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While rising temperature are predicted to cause the melting of ice, rise in sea level, heavy storms and rainfall, the Earth’s crust can be affected by all these phenomenon.
Even minor changes in the environment could spark off earthquakes and tsunamis.
Bill McGuire, University College London, warns that warming temperatures could melt ice sheets and glaciers, thereby increasing the water content of oceans.
As the land ‘rebounds’ after the weight of the ice has been removed — which could be as large as a kilometre in places like Greenland and Antarctica — then if, in the worst case scenario, all the ice were to melt, it could trigger earthquakes.

Resting fat people not lazier than slim persons
When a slim person is seen laying down watching TV, people assume they’re resting. But when people see a fat individual relaxing, it’s automatically assumed they’re lazy and unmotivated.
Now, Tanya Berry, Faculty of Physical Education and Recreation, says these stereotypes about overweight people need to be addressed. According to her, just because a person is overweight, it doesn’t mean they don’t exercise, and just because a person is thin, it doesn’t mean they are fit and healthy.
In the University of Alberta research, Berry had a group of study participants look at a number of pictures that would flash on a computer screen. After each photo a sedentary word such as ‘lazy’ would appear.
After the participants looked at each picture they were asked to say the colour of each word. Berry says when a picture of a thin ‘couch potato’ came up, the participants were quick to say the colour of the word that appeared. But when a photo of an overweight person lying down appeared, the study participants paused.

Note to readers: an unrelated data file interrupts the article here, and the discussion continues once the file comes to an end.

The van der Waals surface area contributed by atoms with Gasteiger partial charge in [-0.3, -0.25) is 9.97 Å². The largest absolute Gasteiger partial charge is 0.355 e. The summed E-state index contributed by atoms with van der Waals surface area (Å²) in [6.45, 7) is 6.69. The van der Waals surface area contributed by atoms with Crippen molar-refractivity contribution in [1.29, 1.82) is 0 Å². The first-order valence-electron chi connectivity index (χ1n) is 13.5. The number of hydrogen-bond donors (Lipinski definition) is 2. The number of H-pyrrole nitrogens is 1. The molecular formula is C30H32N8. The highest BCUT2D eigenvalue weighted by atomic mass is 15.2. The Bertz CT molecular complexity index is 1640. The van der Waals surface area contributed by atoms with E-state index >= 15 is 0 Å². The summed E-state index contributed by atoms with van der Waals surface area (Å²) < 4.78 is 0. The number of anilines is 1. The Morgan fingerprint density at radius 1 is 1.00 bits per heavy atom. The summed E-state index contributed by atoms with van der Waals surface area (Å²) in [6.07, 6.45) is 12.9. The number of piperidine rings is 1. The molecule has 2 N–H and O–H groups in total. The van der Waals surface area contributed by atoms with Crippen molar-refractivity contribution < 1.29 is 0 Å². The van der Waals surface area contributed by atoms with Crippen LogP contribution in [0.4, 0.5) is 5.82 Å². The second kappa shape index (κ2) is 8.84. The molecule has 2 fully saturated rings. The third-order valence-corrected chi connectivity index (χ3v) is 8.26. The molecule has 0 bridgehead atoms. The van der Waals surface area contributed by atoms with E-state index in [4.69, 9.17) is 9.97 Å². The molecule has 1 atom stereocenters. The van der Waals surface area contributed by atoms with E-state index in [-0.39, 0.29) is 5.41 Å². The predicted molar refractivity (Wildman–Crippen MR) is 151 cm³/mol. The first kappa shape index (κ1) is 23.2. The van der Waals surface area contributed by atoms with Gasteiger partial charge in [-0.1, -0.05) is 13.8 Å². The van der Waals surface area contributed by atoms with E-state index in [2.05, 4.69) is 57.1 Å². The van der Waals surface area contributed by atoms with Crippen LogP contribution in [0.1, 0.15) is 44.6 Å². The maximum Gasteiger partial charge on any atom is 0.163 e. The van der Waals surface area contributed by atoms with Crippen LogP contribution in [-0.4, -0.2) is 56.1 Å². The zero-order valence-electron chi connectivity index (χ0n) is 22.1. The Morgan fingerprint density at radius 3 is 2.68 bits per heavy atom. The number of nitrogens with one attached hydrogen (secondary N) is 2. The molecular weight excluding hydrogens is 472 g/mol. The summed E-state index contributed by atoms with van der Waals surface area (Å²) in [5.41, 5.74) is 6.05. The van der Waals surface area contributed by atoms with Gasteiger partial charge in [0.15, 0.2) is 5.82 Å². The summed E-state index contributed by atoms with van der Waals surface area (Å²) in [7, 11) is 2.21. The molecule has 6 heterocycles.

Berry concluded that the slow reaction resulted as the stereotyped thoughts automatically set in, with the participant thinking about the person being lazy rather than thinking about the colour of the word.

Men’s apologies could improve women’s health
Scientists claim, when a man refuses to apologise to a woman for something wrong he has done, he could put her at risk of a heart attack.
A study found that women who are starved of an apology for rude or hurtful behaviour suffer an increase in blood pressure, which can raise the risk of a heart attack or stroke.
Research at the University of Massachusetts showed that those who hear a well timed ‘sorry’ calm down more quickly, with their blood pressure returning to normal 20 per cent faster. On the other hand, a man’s blood pressure takes 20 per cent longer to recover after an apology — suggesting men become more worked up after hearing an admission of guilt.
Scientists measured the diastolic blood pressure of 29 men and 59 women throughout the experiment.

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